The object of this contract-and-release exercise is to release tension in your body and bring your mind into the present moment. You isolate different areas of your body one at a time, starting with your toes and working your way up to your head. In each body area, you contract your muscles hard and then gently relax them. The idea is to tense each muscle group hard, without straining, for about five to ten seconds, and then suddenly let go of the tension or contraction. When you release your muscles, you do so fully and abruptly, relaxing and letting your body fall completely limp. In this way, you achieve a state of deeper relaxation, and you systematically relieve tension from different areas of your body.
Visualize each muscle group you're working on in your mind's eye before you contract and relax the muscle group. By directing your thoughts into a part of your body, you can discover the nerve pathways necessary for relaxation. You discover how to relax by directing your mental energy toward your body.
Repeat the contract-and-release sequence three times with each part of your body you're working on. Hold the first contraction for five counts, the second for about seven, and the third for about ten. As you do so, inhale through your nose during contractions and exhale through pursed lips after you relax your muscles. Inhale deeply, yet not so deeply that you feel discomfort in your chest or lungs.
This exercise takes a bit of time — perhaps 10 to 20 minutes — but it's well worth the effort. Follow these steps to do the contract-and-release exercise:
1. Lie down on your back in a quiet, comfortable place, and take a few deep, slow, Abdominal Breaths (Chapter 4 explains what these breaths are).
As you exhale, notice the weight of your body and how that weight is distributed on the carpet or on your yoga mat.
In the next seven steps, starting with your toes and working upward, contract and relax muscle groups for five seconds.
2. Direct your attention to your right and left legs and, in a wavelike action that moves from your feet upward, tighten your feet by curling your toes downward, and then relax.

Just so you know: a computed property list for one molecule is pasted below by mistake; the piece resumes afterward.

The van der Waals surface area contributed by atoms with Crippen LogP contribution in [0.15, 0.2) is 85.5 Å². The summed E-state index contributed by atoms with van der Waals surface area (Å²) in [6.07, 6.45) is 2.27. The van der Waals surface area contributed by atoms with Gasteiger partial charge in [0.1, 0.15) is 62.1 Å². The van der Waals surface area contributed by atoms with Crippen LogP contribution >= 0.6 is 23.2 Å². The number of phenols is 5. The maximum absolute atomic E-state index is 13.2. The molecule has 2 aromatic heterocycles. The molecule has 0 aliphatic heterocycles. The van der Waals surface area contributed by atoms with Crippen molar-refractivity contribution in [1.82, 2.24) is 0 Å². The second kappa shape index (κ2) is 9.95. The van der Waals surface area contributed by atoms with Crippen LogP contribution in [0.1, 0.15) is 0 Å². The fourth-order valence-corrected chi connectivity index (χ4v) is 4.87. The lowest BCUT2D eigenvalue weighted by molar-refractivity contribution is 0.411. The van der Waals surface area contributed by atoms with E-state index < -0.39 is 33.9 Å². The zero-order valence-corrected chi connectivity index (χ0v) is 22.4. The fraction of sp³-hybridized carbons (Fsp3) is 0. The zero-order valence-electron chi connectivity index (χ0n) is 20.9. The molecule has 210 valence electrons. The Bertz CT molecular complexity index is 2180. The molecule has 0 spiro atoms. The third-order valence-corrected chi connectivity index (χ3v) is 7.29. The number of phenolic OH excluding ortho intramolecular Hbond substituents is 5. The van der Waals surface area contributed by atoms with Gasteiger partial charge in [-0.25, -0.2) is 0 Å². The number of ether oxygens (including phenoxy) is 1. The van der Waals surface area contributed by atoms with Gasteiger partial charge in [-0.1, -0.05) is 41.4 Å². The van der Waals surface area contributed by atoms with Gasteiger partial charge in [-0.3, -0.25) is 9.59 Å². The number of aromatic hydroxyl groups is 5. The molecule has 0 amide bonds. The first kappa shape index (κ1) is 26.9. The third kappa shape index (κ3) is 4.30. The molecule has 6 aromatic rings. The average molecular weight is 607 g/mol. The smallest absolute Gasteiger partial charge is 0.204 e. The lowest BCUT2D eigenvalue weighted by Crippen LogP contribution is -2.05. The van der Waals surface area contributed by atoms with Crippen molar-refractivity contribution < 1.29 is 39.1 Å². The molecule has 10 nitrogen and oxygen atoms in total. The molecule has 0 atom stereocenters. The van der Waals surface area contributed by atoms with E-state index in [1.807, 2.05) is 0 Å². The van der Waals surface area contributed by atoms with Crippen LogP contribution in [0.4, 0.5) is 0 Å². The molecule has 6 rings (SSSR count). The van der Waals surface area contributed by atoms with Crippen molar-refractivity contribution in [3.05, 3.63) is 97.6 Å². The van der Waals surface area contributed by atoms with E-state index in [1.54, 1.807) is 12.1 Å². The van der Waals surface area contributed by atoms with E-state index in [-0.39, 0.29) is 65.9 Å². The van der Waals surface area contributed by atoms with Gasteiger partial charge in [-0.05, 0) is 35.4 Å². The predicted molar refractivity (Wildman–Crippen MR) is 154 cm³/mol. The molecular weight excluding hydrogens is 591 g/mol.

If your muscles cramp, relax and gently shake off the cramp or wait until it stops, and then start again. Sometimes the muscles act up because you haven't used them in such a deep way for a while.
3. Move the contractions up higher, tightening your calf muscles while flexing your toes toward you or turning your toes under (do whichever feels best).
4. Move the contraction higher again, engaging the muscles of your thighs all the way up to your hips.
You may tighten your buttocks along with your thighs, because the thigh muscles attach to that area. Feel your thigh muscles smoothing out and relaxing completely as you exhale.
5. Tighten and relax your buttocks, hips, and abdominal areas.
As you relax, imagine a wave of release moving smoothly downward from your chest. Feel the excess tension in your chest flowing away with each exhalation.
7. Clench your fists and feel the contraction moving up your arms; relax your arms and hands.
If you have to lift your arms from the floor, you can do so. Notice the muscles around your shoulder blades pushing in.
8. Tense and relax the muscles in your neck, forehead, face, and scalp, as well as the muscles around your ears.
Be careful not to grind your teeth. Feel the frown lines on your face melting away.
9. Repeat Steps 2 through 8, holding each muscle contraction for seven counts before releasing.
10. Repeat Steps 2 through 8 again, holding each muscle contraction for ten counts before releasing.
11. Take a deep, full breath and mentally scan your body for any tension that still remains; notice where you're still holding tight, and contract and relax the muscles there.
12. Inhale and, as you gently hold your breath, contract your muscles everywhere — bottom to top, front to back, inside to outside, outside to inside, forward and back, up and down.
Feel a wave of contraction moving from your held breath into every area of your body.
13. Exhaling quickly through your mouth, release all the muscles you've been contracting.
You'll hear a swooshing or deep-releasing ahh sound that rises from your belly as you exhale.
14. Repeat Steps 12 and 13 three times.
Finish by resting gently. Let your breathing become natural again. Enjoy the sensations of your body resting on the floor.
Playing a bit of soothing music in the background helps some people with this exercise. And this exercise is a great way to finish off a yoga-with-weights workout!
Was this article helpful?